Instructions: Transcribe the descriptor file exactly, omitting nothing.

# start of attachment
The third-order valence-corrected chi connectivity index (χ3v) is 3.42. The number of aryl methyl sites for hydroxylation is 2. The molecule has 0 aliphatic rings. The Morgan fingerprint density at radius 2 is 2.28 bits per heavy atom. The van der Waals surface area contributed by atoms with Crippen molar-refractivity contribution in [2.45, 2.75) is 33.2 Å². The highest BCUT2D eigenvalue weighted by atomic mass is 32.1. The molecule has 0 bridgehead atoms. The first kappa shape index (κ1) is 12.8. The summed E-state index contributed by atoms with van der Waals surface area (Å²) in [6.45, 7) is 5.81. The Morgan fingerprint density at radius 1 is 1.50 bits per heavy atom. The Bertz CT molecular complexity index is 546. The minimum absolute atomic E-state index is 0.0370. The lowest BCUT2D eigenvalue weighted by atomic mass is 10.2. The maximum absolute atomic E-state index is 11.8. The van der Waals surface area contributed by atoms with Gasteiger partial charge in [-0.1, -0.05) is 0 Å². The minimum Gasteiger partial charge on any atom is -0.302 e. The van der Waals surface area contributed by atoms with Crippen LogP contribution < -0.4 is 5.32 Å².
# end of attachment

The third-order valence-corrected chi connectivity index (χ3v) is 3.42. The number of aryl methyl sites for hydroxylation is 2. The molecule has 0 aliphatic rings. The Morgan fingerprint density at radius 2 is 2.28 bits per heavy atom. The van der Waals surface area contributed by atoms with Crippen molar-refractivity contribution in [2.45, 2.75) is 33.2 Å². The highest BCUT2D eigenvalue weighted by atomic mass is 32.1. The molecule has 0 bridgehead atoms. The first kappa shape index (κ1) is 12.8. The summed E-state index contributed by atoms with van der Waals surface area (Å²) in [6.45, 7) is 5.81. The Morgan fingerprint density at radius 1 is 1.50 bits per heavy atom. The Bertz CT molecular complexity index is 546. The minimum absolute atomic E-state index is 0.0370. The lowest BCUT2D eigenvalue weighted by atomic mass is 10.2. The maximum absolute atomic E-state index is 11.8. The van der Waals surface area contributed by atoms with Gasteiger partial charge in [-0.1, -0.05) is 0 Å². The minimum Gasteiger partial charge on any atom is -0.302 e. The van der Waals surface area contributed by atoms with Crippen LogP contribution < -0.4 is 5.32 Å².